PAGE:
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Resistance grows to planned cuts on disability benefits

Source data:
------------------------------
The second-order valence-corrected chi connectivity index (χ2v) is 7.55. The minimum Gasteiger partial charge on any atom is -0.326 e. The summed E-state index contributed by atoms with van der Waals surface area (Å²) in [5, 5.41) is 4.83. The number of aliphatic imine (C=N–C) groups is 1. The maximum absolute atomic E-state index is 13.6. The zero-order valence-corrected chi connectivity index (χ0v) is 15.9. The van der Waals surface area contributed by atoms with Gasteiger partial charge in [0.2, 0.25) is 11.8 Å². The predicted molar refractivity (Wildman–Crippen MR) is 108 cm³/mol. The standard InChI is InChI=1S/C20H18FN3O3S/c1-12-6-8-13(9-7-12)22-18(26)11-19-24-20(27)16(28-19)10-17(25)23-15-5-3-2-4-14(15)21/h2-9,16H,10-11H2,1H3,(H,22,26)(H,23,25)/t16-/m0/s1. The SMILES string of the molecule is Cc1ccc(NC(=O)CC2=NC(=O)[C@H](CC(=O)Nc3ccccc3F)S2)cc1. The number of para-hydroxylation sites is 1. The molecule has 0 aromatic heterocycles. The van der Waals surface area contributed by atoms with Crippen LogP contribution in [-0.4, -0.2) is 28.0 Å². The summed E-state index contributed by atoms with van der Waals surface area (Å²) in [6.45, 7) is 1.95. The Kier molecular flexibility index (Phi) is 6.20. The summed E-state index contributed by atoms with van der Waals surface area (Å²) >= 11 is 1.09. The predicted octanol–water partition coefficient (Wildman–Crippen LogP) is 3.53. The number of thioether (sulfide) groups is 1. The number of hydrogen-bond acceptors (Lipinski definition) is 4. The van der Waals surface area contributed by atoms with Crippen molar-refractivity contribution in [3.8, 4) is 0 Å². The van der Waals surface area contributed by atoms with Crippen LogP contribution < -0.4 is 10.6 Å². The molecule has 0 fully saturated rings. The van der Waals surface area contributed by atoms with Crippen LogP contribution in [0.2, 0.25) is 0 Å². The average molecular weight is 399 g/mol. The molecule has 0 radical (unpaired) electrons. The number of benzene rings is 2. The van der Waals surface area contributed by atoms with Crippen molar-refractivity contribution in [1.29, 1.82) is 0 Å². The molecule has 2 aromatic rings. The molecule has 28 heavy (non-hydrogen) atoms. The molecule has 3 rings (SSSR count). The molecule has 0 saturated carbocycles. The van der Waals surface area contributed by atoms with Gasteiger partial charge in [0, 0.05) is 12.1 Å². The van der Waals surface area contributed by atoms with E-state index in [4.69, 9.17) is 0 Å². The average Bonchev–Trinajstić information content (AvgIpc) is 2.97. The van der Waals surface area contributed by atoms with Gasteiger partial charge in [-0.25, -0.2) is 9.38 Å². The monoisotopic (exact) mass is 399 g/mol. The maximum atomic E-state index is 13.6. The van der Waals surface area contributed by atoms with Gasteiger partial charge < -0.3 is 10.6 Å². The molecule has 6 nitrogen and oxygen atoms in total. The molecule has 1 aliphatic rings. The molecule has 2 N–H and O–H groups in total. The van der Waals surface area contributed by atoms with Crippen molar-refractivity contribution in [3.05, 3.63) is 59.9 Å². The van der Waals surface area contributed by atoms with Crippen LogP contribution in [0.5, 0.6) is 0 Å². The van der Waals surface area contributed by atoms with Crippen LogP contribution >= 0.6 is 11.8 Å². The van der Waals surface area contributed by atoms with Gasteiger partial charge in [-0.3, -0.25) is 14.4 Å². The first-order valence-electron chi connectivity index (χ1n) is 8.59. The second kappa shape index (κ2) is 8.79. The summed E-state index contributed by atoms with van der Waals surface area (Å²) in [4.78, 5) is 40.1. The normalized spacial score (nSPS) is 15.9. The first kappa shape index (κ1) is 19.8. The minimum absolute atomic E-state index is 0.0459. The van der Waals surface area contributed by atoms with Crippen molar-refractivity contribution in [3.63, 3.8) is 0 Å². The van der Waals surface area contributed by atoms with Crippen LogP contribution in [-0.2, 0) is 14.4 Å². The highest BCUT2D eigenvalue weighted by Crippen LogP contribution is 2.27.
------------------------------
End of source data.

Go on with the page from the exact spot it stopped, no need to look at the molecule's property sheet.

first_imgFeb. 4 — While impeachment, the Iowa caucuses and the State of the Union message dominate the news cycle, the White House is again quietly pushing forward its attack on the poorest and most oppressed sectors of U.S. society. And it is disguising its offensive as efficiency, eliminating waste and saving taxpayers’ money.credit: DC Metro ADAPTThis continued effort to eliminate the possibility of people receiving health and disability benefits exploded in the summer of 2017 with the administration’s attempt to shut down progressive aspects of the Affordable Care Act and to cut out most Medicaid.That summer, heroic direct actions in Senate buildings by people in organizations like National ADAPT (Americans Disabled for Attendant Programs Today) prevented the cuts from being passed by Congress.On the July 25 National Day of Action, senators voted to take up the first anti-ACA bill — and 95 people were arrested in protest. Police grabbed 31 protesters in the Senate chambers as they chanted, “Kill the bill! Don’t kill us!” Then 64 people were arrested in the Hart Senate Office Building as they yelled they would “rather go to jail than die without Medicaid.” (tinyurl.com/whjdzay)With mass pressure at their back, a few Republican senators joined the Democrats to vote down rescinding the ACA.New plans to cut benefitsNow, since the Democratic Party-led House of Representatives is unlikely to pass any anti-popular law in an election year, the Trump right-wingers are waging their attack through bureaucratic action. On Nov. 18, the Social Security Administration announced de facto plans to eliminate Social Security disability benefits for many adults and children.Of course, the bureaucrats don’t express their plans that openly. Instead they say they will simply conduct more frequent reviews of eligibility for the 2.6 million people affected — every two years. That means most people will be in a continuous state of “review.”This may sound reasonable to people who do not need this support to stay alive. But some people — how many can’t be estimated now — who need these benefits would lose them. And all will go through the unnecessary anxiety of facing that loss and being unable to plan their future with any security.In reality, it is very difficult to get eligibility for these benefits, even for those in need. In a Jan. 16 op-ed in the New York Times, former public service attorney Jon Stein explains: “The current system already presents plenty of hurdles. It can take years to qualify for disability benefits and the eligibility test is so tough that more than 60 percent of applicants are initially denied. Once awarded, the benefits are subject to government review at periodic intervals.” (tinyurl.com/uwqhxv6)The author goes on to detail what the new policies will mean, and who will be targeted: Adults with disabilities nearing retirement; impoverished children with disabilities at ages 6 and 12 without standard medical reasons; adults and children with disabling conditions like cancer and serious behavioral mental disorders.What’s the alleged benefit? The SSA claims the revised policies will save $2.6 billion. But it will cost $1.8 billion to administer the reevaluations! The government could save more money canceling an aircraft carrier — which is always a good idea. The figures just prove that the goal is to punish oppressed people defined as “not productive” under capitalism.The potential for combatting this SSA offensive exists. Before the op-ed was published on Jan. 16, some 46,000 people had sent public comments on the punitive rule change, almost all opposing it. By the Jan. 31 closing date for comment, more than 120,000 had expressed their opinions, almost all opposing the changes.The comments show a mass attitude united against this right-wing, bureaucratic scapegoating. What will be more decisive in stopping the attacks is the kind of actions like those taken by ADAPT and others who fought to keep ACA benefits in the summer of 2017.FacebookTwitterWhatsAppEmailPrintMoreShare thisFacebookTwitterWhatsAppEmailPrintMoreShare thislast_img read more